-supported a totally objective psychology and Watson’s behaviorism


John B. Watson (1878-1958)

-American psychologist
-PhD in animal Psychology
-editor of journal ‘Psychological Review’
-> published behaviorist manifesto
-criticized that introspection has failed
-importance of observation and behavior rather than introspection and thoughts
->influenced by evolutionary theory, natural selection
-little Albert
-said he could take any child and turn in in whoever he wants just by changing/controlling environment
-consciousness is an irrelevant concept -> important: study of actual, observable behavior


Watson and link to evolutionary theory

-behaviorism is a direct outgrowth go studies in animal behavior
-animal psychology was a product of evolutionary theory


Ideas behaviorists took from philosophers to further develop scientific psychology (3)

1) requirement of operational definitions
2) distinction between dependent and independent variables
3) science relies on verification


Operational definition

-definition of a variable in terms of how the variable has been measured
-> allows description of the variable in quantitative form
Example: weight expressed in Kg


Independent and dependent variables

-on basis of this distinction -> psy. Research could be defined as study of impact of a stimulus ( indep. V.) on the response (dep. V.)

-> behaviorism also became known as S-R-psychology


Need for verification

-statements were only useful if they could be verified by empirical observation
-ruled out religious and introspective statements


Skinner (1904-1990) - radical behaviorism

-Operant conditioning
-learning language = conditioning

Radical behaviorism:
-denies relevance of information processing in mind and holds that all human behavior can be understood on the basis of S-R associations
-lack of free will in humans


Tolman - purposive behaviorism -1930s, 40s

-behavior as goal-related (means to an end)
-animal psychology -> maze running rats appear to think before making some decisions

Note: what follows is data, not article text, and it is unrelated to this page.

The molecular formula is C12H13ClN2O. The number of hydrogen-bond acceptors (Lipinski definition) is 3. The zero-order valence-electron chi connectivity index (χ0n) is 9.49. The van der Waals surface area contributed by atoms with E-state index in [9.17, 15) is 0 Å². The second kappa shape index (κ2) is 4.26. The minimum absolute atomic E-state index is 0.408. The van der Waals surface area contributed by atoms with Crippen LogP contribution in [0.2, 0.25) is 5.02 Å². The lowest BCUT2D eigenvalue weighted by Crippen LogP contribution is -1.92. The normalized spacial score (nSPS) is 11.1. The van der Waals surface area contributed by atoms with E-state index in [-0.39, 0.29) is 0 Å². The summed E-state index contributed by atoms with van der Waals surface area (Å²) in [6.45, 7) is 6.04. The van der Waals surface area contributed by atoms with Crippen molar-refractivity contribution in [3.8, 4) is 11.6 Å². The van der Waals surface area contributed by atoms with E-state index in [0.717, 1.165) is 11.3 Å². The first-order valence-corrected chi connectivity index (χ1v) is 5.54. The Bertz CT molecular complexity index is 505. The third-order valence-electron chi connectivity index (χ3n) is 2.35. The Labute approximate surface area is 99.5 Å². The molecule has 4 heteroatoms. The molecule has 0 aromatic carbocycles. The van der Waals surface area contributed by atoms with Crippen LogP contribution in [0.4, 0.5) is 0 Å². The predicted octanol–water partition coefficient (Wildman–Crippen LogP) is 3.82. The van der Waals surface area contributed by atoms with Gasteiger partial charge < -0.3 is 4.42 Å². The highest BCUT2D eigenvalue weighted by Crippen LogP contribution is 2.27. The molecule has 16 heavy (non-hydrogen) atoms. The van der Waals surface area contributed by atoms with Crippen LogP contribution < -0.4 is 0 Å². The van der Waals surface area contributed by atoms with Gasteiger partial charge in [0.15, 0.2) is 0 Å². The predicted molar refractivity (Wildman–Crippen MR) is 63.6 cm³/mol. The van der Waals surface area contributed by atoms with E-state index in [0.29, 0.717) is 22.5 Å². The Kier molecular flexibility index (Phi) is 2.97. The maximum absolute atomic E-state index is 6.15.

-goal-directedness can be studied in an objective way
-agreed with other behaviorists that psychology should be based on observable behavior
-tolman and hull same Generation
-> skinner later



Mathematical equations with operationally defined variables that allow detailed predictions of behavior in specified circumstances


View of behaviorists on psychology

-Psy has failed to become a natural science because mental states are object of study and introspection is only direct method of studying them
-P has been preoccupied with questions that are not open to experimentation

-> P is only an objective and experimental branch of natural science


Thorndikes relation to John B. Watson

-thorndikes work set basis for next major movement: behaviorists
-Watson built upon Thorndikes studies with animals on operant conditioning
-Watson: strong emphasis on impact of environmental influences on behavior
-Thorndike: differences in parental behavior of men and women were due to biological rather than cultural reasons


Cognitive revolution

-understanding: the mind = Brain
-> actually possible to study
-techniques to map mental processes
-lack of explanation for phenomena
-rise of computers/ artificial intelligence

-> changes view on cognitive psychology


George Boole

-British mathematician/logician
- wrote ‘laws of thought’
-Boolean logic
-> Binary system (and, or, not, true, fasle)


Claude Elwood Shannon

-mathematician -> came up with idea that information is quantifiable
-working with electrical circuits


John von Neumann

-developed the famous computer model
-wrote ‘the computer and the brain’